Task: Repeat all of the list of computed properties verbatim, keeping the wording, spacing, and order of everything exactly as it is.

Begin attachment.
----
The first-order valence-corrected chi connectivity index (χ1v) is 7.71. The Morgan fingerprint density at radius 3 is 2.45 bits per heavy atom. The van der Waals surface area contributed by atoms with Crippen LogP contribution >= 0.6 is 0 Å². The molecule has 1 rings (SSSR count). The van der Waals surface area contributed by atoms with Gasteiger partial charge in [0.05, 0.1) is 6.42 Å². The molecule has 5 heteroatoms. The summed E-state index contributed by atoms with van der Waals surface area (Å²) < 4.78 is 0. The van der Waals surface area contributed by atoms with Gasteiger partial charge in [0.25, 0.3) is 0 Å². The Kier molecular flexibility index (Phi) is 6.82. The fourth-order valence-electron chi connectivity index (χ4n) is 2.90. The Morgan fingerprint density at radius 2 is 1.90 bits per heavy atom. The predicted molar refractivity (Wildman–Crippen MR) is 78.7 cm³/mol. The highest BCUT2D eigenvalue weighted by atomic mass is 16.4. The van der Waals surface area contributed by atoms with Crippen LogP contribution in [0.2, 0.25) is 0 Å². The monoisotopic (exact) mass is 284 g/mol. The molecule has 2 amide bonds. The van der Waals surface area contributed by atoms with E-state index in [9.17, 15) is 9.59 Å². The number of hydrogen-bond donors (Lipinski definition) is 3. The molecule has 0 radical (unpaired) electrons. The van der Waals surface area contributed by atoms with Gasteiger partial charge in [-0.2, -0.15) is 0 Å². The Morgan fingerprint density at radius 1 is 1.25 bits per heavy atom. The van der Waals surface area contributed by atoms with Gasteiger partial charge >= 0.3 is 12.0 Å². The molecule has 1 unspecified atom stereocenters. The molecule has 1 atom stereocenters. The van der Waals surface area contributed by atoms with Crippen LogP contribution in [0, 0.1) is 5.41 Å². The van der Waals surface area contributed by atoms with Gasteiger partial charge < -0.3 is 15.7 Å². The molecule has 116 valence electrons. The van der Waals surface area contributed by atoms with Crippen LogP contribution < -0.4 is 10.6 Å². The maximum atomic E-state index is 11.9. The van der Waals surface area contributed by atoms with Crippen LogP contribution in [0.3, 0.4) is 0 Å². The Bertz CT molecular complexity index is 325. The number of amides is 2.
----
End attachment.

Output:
The first-order valence-corrected chi connectivity index (χ1v) is 7.71. The Morgan fingerprint density at radius 3 is 2.45 bits per heavy atom. The van der Waals surface area contributed by atoms with Crippen LogP contribution >= 0.6 is 0 Å². The molecule has 1 rings (SSSR count). The van der Waals surface area contributed by atoms with Gasteiger partial charge in [0.05, 0.1) is 6.42 Å². The molecule has 5 heteroatoms. The summed E-state index contributed by atoms with van der Waals surface area (Å²) < 4.78 is 0. The van der Waals surface area contributed by atoms with Gasteiger partial charge in [0.25, 0.3) is 0 Å². The Kier molecular flexibility index (Phi) is 6.82. The fourth-order valence-electron chi connectivity index (χ4n) is 2.90. The Morgan fingerprint density at radius 2 is 1.90 bits per heavy atom. The predicted molar refractivity (Wildman–Crippen MR) is 78.7 cm³/mol. The highest BCUT2D eigenvalue weighted by atomic mass is 16.4. The van der Waals surface area contributed by atoms with Crippen LogP contribution in [0.2, 0.25) is 0 Å². The monoisotopic (exact) mass is 284 g/mol. The molecule has 2 amide bonds. The van der Waals surface area contributed by atoms with E-state index in [9.17, 15) is 9.59 Å². The number of hydrogen-bond donors (Lipinski definition) is 3. The molecule has 0 radical (unpaired) electrons. The van der Waals surface area contributed by atoms with Gasteiger partial charge in [-0.2, -0.15) is 0 Å². The Morgan fingerprint density at radius 1 is 1.25 bits per heavy atom. The van der Waals surface area contributed by atoms with Gasteiger partial charge >= 0.3 is 12.0 Å². The molecule has 1 unspecified atom stereocenters. The molecule has 1 atom stereocenters. The van der Waals surface area contributed by atoms with Crippen LogP contribution in [0, 0.1) is 5.41 Å². The van der Waals surface area contributed by atoms with Gasteiger partial charge < -0.3 is 15.7 Å². The molecule has 116 valence electrons. The van der Waals surface area contributed by atoms with Crippen LogP contribution < -0.4 is 10.6 Å². The maximum atomic E-state index is 11.9. The van der Waals surface area contributed by atoms with Crippen LogP contribution in [0.3, 0.4) is 0 Å². The Bertz CT molecular complexity index is 325. The number of amides is 2.